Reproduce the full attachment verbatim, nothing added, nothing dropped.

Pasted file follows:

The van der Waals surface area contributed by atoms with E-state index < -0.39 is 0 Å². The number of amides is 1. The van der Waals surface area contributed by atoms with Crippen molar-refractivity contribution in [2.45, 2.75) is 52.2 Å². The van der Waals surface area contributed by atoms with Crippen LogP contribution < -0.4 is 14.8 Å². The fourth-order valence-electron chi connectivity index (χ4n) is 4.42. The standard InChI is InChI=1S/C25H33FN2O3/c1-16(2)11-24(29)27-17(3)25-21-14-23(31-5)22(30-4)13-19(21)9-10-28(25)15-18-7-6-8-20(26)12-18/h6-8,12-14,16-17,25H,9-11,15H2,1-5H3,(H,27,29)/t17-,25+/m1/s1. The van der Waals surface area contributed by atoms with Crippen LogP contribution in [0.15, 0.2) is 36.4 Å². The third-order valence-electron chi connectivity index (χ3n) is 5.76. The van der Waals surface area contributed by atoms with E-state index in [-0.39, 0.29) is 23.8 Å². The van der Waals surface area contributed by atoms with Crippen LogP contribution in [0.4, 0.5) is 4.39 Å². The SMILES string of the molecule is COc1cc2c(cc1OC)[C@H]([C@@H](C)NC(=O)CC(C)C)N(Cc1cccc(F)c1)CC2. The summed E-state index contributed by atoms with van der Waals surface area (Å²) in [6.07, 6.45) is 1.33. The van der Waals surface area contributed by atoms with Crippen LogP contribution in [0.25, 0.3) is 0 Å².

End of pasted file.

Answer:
The van der Waals surface area contributed by atoms with E-state index < -0.39 is 0 Å². The number of amides is 1. The van der Waals surface area contributed by atoms with Crippen molar-refractivity contribution in [2.45, 2.75) is 52.2 Å². The van der Waals surface area contributed by atoms with Crippen LogP contribution < -0.4 is 14.8 Å². The fourth-order valence-electron chi connectivity index (χ4n) is 4.42. The standard InChI is InChI=1S/C25H33FN2O3/c1-16(2)11-24(29)27-17(3)25-21-14-23(31-5)22(30-4)13-19(21)9-10-28(25)15-18-7-6-8-20(26)12-18/h6-8,12-14,16-17,25H,9-11,15H2,1-5H3,(H,27,29)/t17-,25+/m1/s1. The van der Waals surface area contributed by atoms with Crippen LogP contribution in [0.15, 0.2) is 36.4 Å². The third-order valence-electron chi connectivity index (χ3n) is 5.76. The van der Waals surface area contributed by atoms with E-state index in [-0.39, 0.29) is 23.8 Å². The van der Waals surface area contributed by atoms with Crippen LogP contribution in [0.4, 0.5) is 4.39 Å². The SMILES string of the molecule is COc1cc2c(cc1OC)[C@H]([C@@H](C)NC(=O)CC(C)C)N(Cc1cccc(F)c1)CC2. The summed E-state index contributed by atoms with van der Waals surface area (Å²) in [6.07, 6.45) is 1.33. The van der Waals surface area contributed by atoms with Crippen LogP contribution in [0.25, 0.3) is 0 Å².